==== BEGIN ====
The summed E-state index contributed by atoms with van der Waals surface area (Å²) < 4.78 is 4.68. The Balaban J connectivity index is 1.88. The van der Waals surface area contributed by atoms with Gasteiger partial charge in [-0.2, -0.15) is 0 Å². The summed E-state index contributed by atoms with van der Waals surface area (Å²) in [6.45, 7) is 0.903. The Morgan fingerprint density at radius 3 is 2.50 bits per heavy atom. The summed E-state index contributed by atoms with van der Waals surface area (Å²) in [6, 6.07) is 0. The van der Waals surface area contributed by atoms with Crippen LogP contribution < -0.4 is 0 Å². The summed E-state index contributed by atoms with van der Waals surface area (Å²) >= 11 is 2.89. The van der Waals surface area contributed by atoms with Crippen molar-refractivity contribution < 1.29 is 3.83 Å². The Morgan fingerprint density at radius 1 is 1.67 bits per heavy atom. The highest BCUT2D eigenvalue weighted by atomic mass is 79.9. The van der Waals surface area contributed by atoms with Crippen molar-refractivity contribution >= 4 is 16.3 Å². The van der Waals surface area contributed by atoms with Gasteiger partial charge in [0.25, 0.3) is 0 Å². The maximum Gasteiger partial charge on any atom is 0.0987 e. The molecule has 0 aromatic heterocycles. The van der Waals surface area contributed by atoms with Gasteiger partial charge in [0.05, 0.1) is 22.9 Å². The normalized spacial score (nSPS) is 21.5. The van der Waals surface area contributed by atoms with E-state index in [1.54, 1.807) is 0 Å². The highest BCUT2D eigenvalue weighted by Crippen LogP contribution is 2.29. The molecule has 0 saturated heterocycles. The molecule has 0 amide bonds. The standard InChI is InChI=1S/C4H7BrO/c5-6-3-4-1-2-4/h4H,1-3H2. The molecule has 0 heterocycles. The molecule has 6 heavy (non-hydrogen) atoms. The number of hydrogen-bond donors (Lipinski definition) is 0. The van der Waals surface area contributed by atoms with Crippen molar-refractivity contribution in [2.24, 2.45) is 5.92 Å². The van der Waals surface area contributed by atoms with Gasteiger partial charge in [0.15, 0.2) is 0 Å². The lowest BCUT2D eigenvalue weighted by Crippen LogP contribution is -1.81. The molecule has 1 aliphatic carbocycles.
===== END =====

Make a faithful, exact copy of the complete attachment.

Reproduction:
The summed E-state index contributed by atoms with van der Waals surface area (Å²) < 4.78 is 4.68. The Balaban J connectivity index is 1.88. The van der Waals surface area contributed by atoms with Gasteiger partial charge in [-0.2, -0.15) is 0 Å². The summed E-state index contributed by atoms with van der Waals surface area (Å²) in [6.45, 7) is 0.903. The Morgan fingerprint density at radius 3 is 2.50 bits per heavy atom. The summed E-state index contributed by atoms with van der Waals surface area (Å²) in [6, 6.07) is 0. The van der Waals surface area contributed by atoms with Crippen LogP contribution < -0.4 is 0 Å². The summed E-state index contributed by atoms with van der Waals surface area (Å²) >= 11 is 2.89. The van der Waals surface area contributed by atoms with Crippen molar-refractivity contribution < 1.29 is 3.83 Å². The Morgan fingerprint density at radius 1 is 1.67 bits per heavy atom. The highest BCUT2D eigenvalue weighted by atomic mass is 79.9. The van der Waals surface area contributed by atoms with Crippen molar-refractivity contribution >= 4 is 16.3 Å². The van der Waals surface area contributed by atoms with Gasteiger partial charge in [0.25, 0.3) is 0 Å². The maximum Gasteiger partial charge on any atom is 0.0987 e. The molecule has 0 aromatic heterocycles. The van der Waals surface area contributed by atoms with Gasteiger partial charge in [0.05, 0.1) is 22.9 Å². The normalized spacial score (nSPS) is 21.5. The van der Waals surface area contributed by atoms with E-state index in [1.54, 1.807) is 0 Å². The highest BCUT2D eigenvalue weighted by Crippen LogP contribution is 2.29. The molecule has 0 saturated heterocycles. The molecule has 0 amide bonds. The standard InChI is InChI=1S/C4H7BrO/c5-6-3-4-1-2-4/h4H,1-3H2. The molecule has 0 heterocycles. The molecule has 6 heavy (non-hydrogen) atoms. The number of hydrogen-bond donors (Lipinski definition) is 0. The van der Waals surface area contributed by atoms with Crippen molar-refractivity contribution in [2.24, 2.45) is 5.92 Å². The van der Waals surface area contributed by atoms with Gasteiger partial charge in [0.15, 0.2) is 0 Å². The lowest BCUT2D eigenvalue weighted by Crippen LogP contribution is -1.81. The molecule has 1 aliphatic carbocycles.